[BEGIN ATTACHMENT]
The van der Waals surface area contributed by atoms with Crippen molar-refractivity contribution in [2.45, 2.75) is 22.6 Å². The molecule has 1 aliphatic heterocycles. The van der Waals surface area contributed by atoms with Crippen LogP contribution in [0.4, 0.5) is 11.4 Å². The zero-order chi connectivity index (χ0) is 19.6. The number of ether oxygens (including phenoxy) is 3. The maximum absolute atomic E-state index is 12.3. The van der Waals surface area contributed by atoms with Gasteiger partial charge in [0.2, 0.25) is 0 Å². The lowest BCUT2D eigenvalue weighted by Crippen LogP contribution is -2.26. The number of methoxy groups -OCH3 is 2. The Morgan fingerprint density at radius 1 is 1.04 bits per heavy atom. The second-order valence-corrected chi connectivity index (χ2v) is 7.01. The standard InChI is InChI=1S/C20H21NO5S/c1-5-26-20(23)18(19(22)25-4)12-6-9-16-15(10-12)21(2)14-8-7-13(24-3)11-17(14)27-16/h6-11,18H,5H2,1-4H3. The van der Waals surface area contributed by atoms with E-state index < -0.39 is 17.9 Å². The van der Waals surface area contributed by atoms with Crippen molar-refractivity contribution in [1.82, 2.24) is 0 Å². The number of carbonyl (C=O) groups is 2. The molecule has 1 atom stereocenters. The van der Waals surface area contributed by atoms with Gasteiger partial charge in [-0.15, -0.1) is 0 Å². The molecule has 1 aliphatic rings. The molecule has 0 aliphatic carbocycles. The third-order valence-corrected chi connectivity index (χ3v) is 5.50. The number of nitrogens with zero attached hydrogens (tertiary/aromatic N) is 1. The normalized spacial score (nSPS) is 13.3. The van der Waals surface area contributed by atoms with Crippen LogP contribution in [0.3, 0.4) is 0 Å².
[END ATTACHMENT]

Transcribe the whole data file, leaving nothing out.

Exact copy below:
The van der Waals surface area contributed by atoms with Crippen molar-refractivity contribution in [2.45, 2.75) is 22.6 Å². The molecule has 1 aliphatic heterocycles. The van der Waals surface area contributed by atoms with Crippen LogP contribution in [0.4, 0.5) is 11.4 Å². The zero-order chi connectivity index (χ0) is 19.6. The number of ether oxygens (including phenoxy) is 3. The maximum absolute atomic E-state index is 12.3. The van der Waals surface area contributed by atoms with Gasteiger partial charge in [0.2, 0.25) is 0 Å². The lowest BCUT2D eigenvalue weighted by Crippen LogP contribution is -2.26. The number of methoxy groups -OCH3 is 2. The Morgan fingerprint density at radius 1 is 1.04 bits per heavy atom. The second-order valence-corrected chi connectivity index (χ2v) is 7.01. The standard InChI is InChI=1S/C20H21NO5S/c1-5-26-20(23)18(19(22)25-4)12-6-9-16-15(10-12)21(2)14-8-7-13(24-3)11-17(14)27-16/h6-11,18H,5H2,1-4H3. The van der Waals surface area contributed by atoms with E-state index < -0.39 is 17.9 Å². The van der Waals surface area contributed by atoms with Crippen molar-refractivity contribution in [1.82, 2.24) is 0 Å². The number of carbonyl (C=O) groups is 2. The molecule has 1 atom stereocenters. The van der Waals surface area contributed by atoms with Gasteiger partial charge in [-0.15, -0.1) is 0 Å². The molecule has 1 aliphatic rings. The molecule has 0 aliphatic carbocycles. The third-order valence-corrected chi connectivity index (χ3v) is 5.50. The number of nitrogens with zero attached hydrogens (tertiary/aromatic N) is 1. The normalized spacial score (nSPS) is 13.3. The van der Waals surface area contributed by atoms with Crippen LogP contribution in [0.3, 0.4) is 0 Å².